A Spoonful Of Regret

{Exact transcription of Lydia Willingstone’s thoughts before her death}

I’m dying.

Yes, we all are dying slowly but I’m going to exit much sooner.

I can’t hold on much longer and now that I know it, I’ve got some time to think. I want to speak about my life in a way that represents me well.

I’ve always loved penning my feelings down so I asked my neighbour Kelly for some help with this. You see, I can’t grip things properly anymore so writing or typing this on my own is out of the question.

I asked her to give it a title once I was done, so I hope she did that well. I guess I shouldn’t waste any more of my time left so here goes.

In my last few days on this bed I have thought about a lot of things. I have thought back to my childhood, my teen years, and how I entered adulthood. I can say with conviction that from my late twenties onward I lived my life with no regrets. I was completely and unabashedly myself. I no longer had to hide my identity, or be someone else in society. Even though my life considerably improved at that point, now before death, I have only been able to think about my early years.

I keep asking myself about regrets? Do I regret cutting so many people out of my life after school? Are there any regrets about leaving my friends behind? Is there any regret left about the lies I told to protect my identity? All these questions swirl around in my mind. I just know that I have to have clarity about my regrets before I leave.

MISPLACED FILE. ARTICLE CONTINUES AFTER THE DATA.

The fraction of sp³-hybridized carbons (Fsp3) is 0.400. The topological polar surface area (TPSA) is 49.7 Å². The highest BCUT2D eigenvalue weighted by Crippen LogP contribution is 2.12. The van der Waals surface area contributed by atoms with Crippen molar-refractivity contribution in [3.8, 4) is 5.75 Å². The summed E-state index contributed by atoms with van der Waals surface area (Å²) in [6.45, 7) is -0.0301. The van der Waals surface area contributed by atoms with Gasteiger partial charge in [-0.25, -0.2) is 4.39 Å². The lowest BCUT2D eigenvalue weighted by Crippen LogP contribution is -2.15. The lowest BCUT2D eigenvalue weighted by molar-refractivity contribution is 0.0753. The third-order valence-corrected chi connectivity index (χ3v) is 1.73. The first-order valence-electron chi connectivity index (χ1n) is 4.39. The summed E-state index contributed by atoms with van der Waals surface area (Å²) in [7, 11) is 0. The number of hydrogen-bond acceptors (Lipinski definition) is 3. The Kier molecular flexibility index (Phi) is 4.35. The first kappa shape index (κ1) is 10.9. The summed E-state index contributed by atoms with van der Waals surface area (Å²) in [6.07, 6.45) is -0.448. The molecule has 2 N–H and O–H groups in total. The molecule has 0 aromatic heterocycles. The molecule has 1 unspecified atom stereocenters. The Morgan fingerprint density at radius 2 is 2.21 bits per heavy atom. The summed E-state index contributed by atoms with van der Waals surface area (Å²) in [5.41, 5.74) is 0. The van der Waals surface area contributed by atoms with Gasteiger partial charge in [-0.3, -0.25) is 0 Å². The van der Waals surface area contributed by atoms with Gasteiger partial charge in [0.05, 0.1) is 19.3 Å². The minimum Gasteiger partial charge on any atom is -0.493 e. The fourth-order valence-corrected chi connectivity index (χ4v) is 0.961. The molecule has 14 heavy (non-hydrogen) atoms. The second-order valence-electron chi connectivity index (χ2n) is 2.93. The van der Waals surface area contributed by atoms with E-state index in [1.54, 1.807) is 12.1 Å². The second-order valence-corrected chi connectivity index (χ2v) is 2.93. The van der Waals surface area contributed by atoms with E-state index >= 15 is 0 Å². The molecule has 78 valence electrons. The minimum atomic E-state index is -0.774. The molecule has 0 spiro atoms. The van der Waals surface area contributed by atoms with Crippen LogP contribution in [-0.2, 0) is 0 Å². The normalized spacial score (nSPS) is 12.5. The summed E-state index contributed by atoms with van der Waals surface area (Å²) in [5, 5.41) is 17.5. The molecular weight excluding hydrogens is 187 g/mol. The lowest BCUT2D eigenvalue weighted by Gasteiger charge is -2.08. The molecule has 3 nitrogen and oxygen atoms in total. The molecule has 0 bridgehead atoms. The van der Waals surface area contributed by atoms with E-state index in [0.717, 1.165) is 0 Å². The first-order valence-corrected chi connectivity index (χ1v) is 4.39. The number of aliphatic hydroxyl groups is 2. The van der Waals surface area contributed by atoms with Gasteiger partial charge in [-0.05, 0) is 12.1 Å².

I have spent the better part of most of these days pondering over those questions. I think I have finally realized what my answers are.

I have no regrets.

That’s it. What I did at that time in my life, I did for me. I had every right to be selfish, to be safe, to be happy, and to protect my mental health. I did it all so that I could grow into the woman that I am now. How can anyone regret that?

I understand that I hurt people, and I am sorry. I cannot make it up to you in any way. But do know that I cherish the time we spent together before things changed. I could have always acted with more tact to sever ties, it is true. That’s just how I saw the path progressing before me at the time. I also know that I wouldn’t change a thing given a second chance.

Now that I have said my piece, and made my peace, I must say that this is truly the end.

It is time for something that I have always longed for. My old friend is here.

{Lydia Willingstone passed away an hour after she shared her speech on December 3rd 2011. Kelly Browne submitted this tape for transcription on December 5th 2011. Since then this transcription has been published in a memoir for Lydia Willingstone. It is titled “A Spoonful Of Regret” and was published on 7th May 2018. Many classmates and old friends of Lydia have included their own speeches in the book. It speaks of the past, and the relationships that each person had with her. Many admit that Lydia’s speech speaks to them of their own relationship with her. None of them express any regrets for the way things turned out.}

Photo Credits: Dimitri.Photography (Unsplash)

3 thoughts on “A Spoonful Of Regret

  1. This is heartbreaking yet beautiful, me being in my late 20s and have been cutting off people deliberately whoever isn’t worth my peace.This made me think about myself, will I ever regret, living for myself and being little selfish? May be no because that’s what is the need of the hour.

    Liked by 3 people

    1. That’s so true, I often wonder the same and I made sure to reflect all those uncertainties in this piece.
      Thank you for taking the time to read it!

      Liked by 2 people

      1. Thank you for writing it

        Liked by 1 person

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